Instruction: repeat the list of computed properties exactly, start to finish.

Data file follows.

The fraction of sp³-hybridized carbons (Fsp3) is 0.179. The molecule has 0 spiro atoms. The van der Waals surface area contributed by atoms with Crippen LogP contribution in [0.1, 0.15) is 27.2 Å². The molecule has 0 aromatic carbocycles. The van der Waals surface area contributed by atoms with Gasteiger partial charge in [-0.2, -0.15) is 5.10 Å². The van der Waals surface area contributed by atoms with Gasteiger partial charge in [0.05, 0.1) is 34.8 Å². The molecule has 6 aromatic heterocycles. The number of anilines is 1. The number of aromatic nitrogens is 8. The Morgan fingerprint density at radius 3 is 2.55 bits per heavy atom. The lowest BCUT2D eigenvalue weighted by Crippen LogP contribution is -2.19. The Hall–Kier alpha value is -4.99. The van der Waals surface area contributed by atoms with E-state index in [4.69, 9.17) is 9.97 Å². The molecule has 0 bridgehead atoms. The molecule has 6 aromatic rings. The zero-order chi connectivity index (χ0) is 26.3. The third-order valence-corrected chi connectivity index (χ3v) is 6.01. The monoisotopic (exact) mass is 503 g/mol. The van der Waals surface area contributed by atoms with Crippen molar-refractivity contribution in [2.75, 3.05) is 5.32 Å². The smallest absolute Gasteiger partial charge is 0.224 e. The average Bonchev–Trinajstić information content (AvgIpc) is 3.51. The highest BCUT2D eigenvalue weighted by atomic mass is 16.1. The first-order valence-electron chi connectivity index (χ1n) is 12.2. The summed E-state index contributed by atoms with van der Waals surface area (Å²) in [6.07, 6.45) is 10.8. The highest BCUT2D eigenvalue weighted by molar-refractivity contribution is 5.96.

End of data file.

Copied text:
The fraction of sp³-hybridized carbons (Fsp3) is 0.179. The molecule has 0 spiro atoms. The van der Waals surface area contributed by atoms with Crippen LogP contribution in [0.1, 0.15) is 27.2 Å². The molecule has 0 aromatic carbocycles. The van der Waals surface area contributed by atoms with Gasteiger partial charge in [-0.2, -0.15) is 5.10 Å². The van der Waals surface area contributed by atoms with Gasteiger partial charge in [0.05, 0.1) is 34.8 Å². The molecule has 6 aromatic heterocycles. The number of anilines is 1. The number of aromatic nitrogens is 8. The Morgan fingerprint density at radius 3 is 2.55 bits per heavy atom. The lowest BCUT2D eigenvalue weighted by Crippen LogP contribution is -2.19. The Hall–Kier alpha value is -4.99. The van der Waals surface area contributed by atoms with E-state index in [4.69, 9.17) is 9.97 Å². The molecule has 0 bridgehead atoms. The molecule has 6 aromatic rings. The zero-order chi connectivity index (χ0) is 26.3. The third-order valence-corrected chi connectivity index (χ3v) is 6.01. The monoisotopic (exact) mass is 503 g/mol. The van der Waals surface area contributed by atoms with Crippen molar-refractivity contribution in [2.75, 3.05) is 5.32 Å². The smallest absolute Gasteiger partial charge is 0.224 e. The average Bonchev–Trinajstić information content (AvgIpc) is 3.51. The highest BCUT2D eigenvalue weighted by atomic mass is 16.1. The first-order valence-electron chi connectivity index (χ1n) is 12.2. The summed E-state index contributed by atoms with van der Waals surface area (Å²) in [6.07, 6.45) is 10.8. The highest BCUT2D eigenvalue weighted by molar-refractivity contribution is 5.96.